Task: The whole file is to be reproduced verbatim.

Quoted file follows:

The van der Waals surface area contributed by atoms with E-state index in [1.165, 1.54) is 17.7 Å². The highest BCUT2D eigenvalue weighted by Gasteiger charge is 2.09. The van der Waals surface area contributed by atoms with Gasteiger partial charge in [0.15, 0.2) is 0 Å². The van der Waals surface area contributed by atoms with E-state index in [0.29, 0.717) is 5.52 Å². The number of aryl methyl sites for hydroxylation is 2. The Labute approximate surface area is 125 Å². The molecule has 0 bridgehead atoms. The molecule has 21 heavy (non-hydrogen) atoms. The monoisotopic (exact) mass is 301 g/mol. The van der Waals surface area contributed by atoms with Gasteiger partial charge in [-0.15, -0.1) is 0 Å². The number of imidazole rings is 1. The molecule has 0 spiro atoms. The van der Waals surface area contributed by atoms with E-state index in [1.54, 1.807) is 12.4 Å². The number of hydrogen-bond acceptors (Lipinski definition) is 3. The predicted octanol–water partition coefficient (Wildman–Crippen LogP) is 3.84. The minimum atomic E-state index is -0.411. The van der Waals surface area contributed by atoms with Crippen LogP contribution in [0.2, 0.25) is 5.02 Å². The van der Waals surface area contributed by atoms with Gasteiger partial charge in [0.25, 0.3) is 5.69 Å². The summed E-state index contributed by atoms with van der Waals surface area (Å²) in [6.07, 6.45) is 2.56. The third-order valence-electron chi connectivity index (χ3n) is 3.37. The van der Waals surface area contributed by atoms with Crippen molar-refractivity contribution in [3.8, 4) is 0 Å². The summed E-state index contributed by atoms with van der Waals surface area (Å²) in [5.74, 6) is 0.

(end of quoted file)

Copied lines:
The van der Waals surface area contributed by atoms with E-state index in [1.165, 1.54) is 17.7 Å². The highest BCUT2D eigenvalue weighted by Gasteiger charge is 2.09. The van der Waals surface area contributed by atoms with Gasteiger partial charge in [0.15, 0.2) is 0 Å². The van der Waals surface area contributed by atoms with E-state index in [0.29, 0.717) is 5.52 Å². The number of aryl methyl sites for hydroxylation is 2. The Labute approximate surface area is 125 Å². The molecule has 0 bridgehead atoms. The molecule has 21 heavy (non-hydrogen) atoms. The monoisotopic (exact) mass is 301 g/mol. The van der Waals surface area contributed by atoms with Gasteiger partial charge in [-0.15, -0.1) is 0 Å². The number of imidazole rings is 1. The molecule has 0 spiro atoms. The van der Waals surface area contributed by atoms with E-state index in [1.54, 1.807) is 12.4 Å². The number of hydrogen-bond acceptors (Lipinski definition) is 3. The predicted octanol–water partition coefficient (Wildman–Crippen LogP) is 3.84. The minimum atomic E-state index is -0.411. The van der Waals surface area contributed by atoms with Crippen LogP contribution in [0.2, 0.25) is 5.02 Å². The van der Waals surface area contributed by atoms with Gasteiger partial charge in [0.25, 0.3) is 5.69 Å². The summed E-state index contributed by atoms with van der Waals surface area (Å²) in [6.07, 6.45) is 2.56. The third-order valence-electron chi connectivity index (χ3n) is 3.37. The van der Waals surface area contributed by atoms with Crippen molar-refractivity contribution in [3.8, 4) is 0 Å². The summed E-state index contributed by atoms with van der Waals surface area (Å²) in [5.74, 6) is 0.